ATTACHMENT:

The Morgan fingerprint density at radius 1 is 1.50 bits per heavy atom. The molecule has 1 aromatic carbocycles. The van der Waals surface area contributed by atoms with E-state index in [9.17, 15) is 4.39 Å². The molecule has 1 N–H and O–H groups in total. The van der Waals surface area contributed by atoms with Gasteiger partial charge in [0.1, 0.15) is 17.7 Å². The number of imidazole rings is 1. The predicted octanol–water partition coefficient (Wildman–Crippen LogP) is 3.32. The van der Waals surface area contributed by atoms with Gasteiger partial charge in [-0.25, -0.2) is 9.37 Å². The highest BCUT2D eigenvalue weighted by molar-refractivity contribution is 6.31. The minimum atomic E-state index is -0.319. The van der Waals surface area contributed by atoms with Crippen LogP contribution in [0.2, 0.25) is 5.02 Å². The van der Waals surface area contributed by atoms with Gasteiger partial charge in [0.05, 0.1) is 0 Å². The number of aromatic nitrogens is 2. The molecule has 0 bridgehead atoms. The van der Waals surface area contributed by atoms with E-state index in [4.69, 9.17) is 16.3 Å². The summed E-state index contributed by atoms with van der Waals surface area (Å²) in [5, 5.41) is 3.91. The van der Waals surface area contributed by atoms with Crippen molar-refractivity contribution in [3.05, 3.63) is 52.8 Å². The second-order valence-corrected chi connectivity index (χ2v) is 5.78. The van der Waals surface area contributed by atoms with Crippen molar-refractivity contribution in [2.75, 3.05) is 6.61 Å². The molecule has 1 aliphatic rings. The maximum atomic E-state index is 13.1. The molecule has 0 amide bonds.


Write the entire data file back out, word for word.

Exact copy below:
The Morgan fingerprint density at radius 1 is 1.50 bits per heavy atom. The molecule has 1 aromatic carbocycles. The van der Waals surface area contributed by atoms with E-state index in [9.17, 15) is 4.39 Å². The molecule has 1 N–H and O–H groups in total. The van der Waals surface area contributed by atoms with Gasteiger partial charge in [0.1, 0.15) is 17.7 Å². The number of imidazole rings is 1. The predicted octanol–water partition coefficient (Wildman–Crippen LogP) is 3.32. The van der Waals surface area contributed by atoms with Gasteiger partial charge in [-0.25, -0.2) is 9.37 Å². The highest BCUT2D eigenvalue weighted by molar-refractivity contribution is 6.31. The minimum atomic E-state index is -0.319. The van der Waals surface area contributed by atoms with Crippen LogP contribution in [0.2, 0.25) is 5.02 Å². The van der Waals surface area contributed by atoms with Gasteiger partial charge in [0.05, 0.1) is 0 Å². The number of aromatic nitrogens is 2. The molecule has 0 bridgehead atoms. The van der Waals surface area contributed by atoms with E-state index in [4.69, 9.17) is 16.3 Å². The summed E-state index contributed by atoms with van der Waals surface area (Å²) in [5, 5.41) is 3.91. The van der Waals surface area contributed by atoms with Crippen molar-refractivity contribution in [3.05, 3.63) is 52.8 Å². The second-order valence-corrected chi connectivity index (χ2v) is 5.78. The van der Waals surface area contributed by atoms with Crippen molar-refractivity contribution in [2.75, 3.05) is 6.61 Å². The molecule has 1 aliphatic rings. The maximum atomic E-state index is 13.1. The molecule has 0 amide bonds.